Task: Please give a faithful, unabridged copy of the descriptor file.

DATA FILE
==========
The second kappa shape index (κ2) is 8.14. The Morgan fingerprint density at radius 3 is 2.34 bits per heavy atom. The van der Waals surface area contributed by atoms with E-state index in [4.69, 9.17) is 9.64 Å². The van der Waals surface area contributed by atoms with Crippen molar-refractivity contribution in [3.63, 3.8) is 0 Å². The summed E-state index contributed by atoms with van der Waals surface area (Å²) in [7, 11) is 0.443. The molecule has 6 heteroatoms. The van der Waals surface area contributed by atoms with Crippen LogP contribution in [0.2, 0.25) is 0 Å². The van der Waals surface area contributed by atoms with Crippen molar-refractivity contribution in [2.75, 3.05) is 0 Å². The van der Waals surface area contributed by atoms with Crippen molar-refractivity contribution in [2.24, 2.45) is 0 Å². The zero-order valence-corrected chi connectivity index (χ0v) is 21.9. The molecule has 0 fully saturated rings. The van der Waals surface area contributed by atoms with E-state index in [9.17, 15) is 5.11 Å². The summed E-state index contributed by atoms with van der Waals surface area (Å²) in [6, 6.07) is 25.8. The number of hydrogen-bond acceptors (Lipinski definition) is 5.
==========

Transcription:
The second kappa shape index (κ2) is 8.14. The Morgan fingerprint density at radius 3 is 2.34 bits per heavy atom. The van der Waals surface area contributed by atoms with E-state index in [4.69, 9.17) is 9.64 Å². The van der Waals surface area contributed by atoms with Crippen molar-refractivity contribution in [3.63, 3.8) is 0 Å². The summed E-state index contributed by atoms with van der Waals surface area (Å²) in [7, 11) is 0.443. The molecule has 6 heteroatoms. The van der Waals surface area contributed by atoms with Crippen LogP contribution in [0.2, 0.25) is 0 Å². The van der Waals surface area contributed by atoms with Crippen molar-refractivity contribution in [2.75, 3.05) is 0 Å². The van der Waals surface area contributed by atoms with Crippen molar-refractivity contribution in [2.24, 2.45) is 0 Å². The zero-order valence-corrected chi connectivity index (χ0v) is 21.9. The molecule has 0 fully saturated rings. The van der Waals surface area contributed by atoms with E-state index in [9.17, 15) is 5.11 Å². The summed E-state index contributed by atoms with van der Waals surface area (Å²) in [6, 6.07) is 25.8. The number of hydrogen-bond acceptors (Lipinski definition) is 5.